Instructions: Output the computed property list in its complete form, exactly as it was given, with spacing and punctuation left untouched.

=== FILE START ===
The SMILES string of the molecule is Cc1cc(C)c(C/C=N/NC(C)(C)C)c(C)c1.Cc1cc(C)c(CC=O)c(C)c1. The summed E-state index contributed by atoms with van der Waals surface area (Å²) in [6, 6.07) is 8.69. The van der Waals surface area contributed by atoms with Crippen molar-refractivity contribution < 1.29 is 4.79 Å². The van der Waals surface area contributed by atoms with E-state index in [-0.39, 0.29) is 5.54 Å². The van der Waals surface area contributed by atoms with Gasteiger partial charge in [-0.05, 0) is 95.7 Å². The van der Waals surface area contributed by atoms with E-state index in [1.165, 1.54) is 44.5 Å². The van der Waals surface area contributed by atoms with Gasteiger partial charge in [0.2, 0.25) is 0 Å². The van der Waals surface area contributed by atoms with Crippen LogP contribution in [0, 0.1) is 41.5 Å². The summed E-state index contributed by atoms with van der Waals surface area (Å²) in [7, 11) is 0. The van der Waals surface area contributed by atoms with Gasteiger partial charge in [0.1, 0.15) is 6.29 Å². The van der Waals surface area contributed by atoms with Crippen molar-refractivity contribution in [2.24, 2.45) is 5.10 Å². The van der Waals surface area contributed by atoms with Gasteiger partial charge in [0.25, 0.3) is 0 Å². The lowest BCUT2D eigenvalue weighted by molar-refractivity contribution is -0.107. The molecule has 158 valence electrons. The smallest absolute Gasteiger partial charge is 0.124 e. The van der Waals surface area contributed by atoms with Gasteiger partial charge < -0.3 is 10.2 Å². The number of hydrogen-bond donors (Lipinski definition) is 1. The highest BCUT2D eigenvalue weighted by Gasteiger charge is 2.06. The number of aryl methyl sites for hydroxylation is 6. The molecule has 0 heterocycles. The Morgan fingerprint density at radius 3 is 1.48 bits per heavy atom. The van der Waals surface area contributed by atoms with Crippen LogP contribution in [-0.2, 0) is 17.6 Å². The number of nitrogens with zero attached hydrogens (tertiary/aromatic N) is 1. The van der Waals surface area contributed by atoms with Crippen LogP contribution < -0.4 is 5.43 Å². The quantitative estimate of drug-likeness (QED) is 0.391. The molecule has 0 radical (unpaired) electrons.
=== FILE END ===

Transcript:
The SMILES string of the molecule is Cc1cc(C)c(C/C=N/NC(C)(C)C)c(C)c1.Cc1cc(C)c(CC=O)c(C)c1. The summed E-state index contributed by atoms with van der Waals surface area (Å²) in [6, 6.07) is 8.69. The van der Waals surface area contributed by atoms with Crippen molar-refractivity contribution < 1.29 is 4.79 Å². The van der Waals surface area contributed by atoms with E-state index in [-0.39, 0.29) is 5.54 Å². The van der Waals surface area contributed by atoms with Gasteiger partial charge in [-0.05, 0) is 95.7 Å². The van der Waals surface area contributed by atoms with E-state index in [1.165, 1.54) is 44.5 Å². The van der Waals surface area contributed by atoms with Gasteiger partial charge in [0.2, 0.25) is 0 Å². The van der Waals surface area contributed by atoms with Crippen LogP contribution in [0, 0.1) is 41.5 Å². The summed E-state index contributed by atoms with van der Waals surface area (Å²) in [7, 11) is 0. The van der Waals surface area contributed by atoms with Gasteiger partial charge in [0.1, 0.15) is 6.29 Å². The van der Waals surface area contributed by atoms with Crippen molar-refractivity contribution in [2.24, 2.45) is 5.10 Å². The van der Waals surface area contributed by atoms with Gasteiger partial charge in [0.25, 0.3) is 0 Å². The lowest BCUT2D eigenvalue weighted by molar-refractivity contribution is -0.107. The molecule has 158 valence electrons. The smallest absolute Gasteiger partial charge is 0.124 e. The van der Waals surface area contributed by atoms with Gasteiger partial charge < -0.3 is 10.2 Å². The number of hydrogen-bond donors (Lipinski definition) is 1. The highest BCUT2D eigenvalue weighted by Gasteiger charge is 2.06. The number of aryl methyl sites for hydroxylation is 6. The molecule has 0 heterocycles. The Morgan fingerprint density at radius 3 is 1.48 bits per heavy atom. The van der Waals surface area contributed by atoms with Crippen LogP contribution in [-0.2, 0) is 17.6 Å². The number of nitrogens with zero attached hydrogens (tertiary/aromatic N) is 1. The van der Waals surface area contributed by atoms with Crippen LogP contribution < -0.4 is 5.43 Å². The quantitative estimate of drug-likeness (QED) is 0.391. The molecule has 0 radical (unpaired) electrons.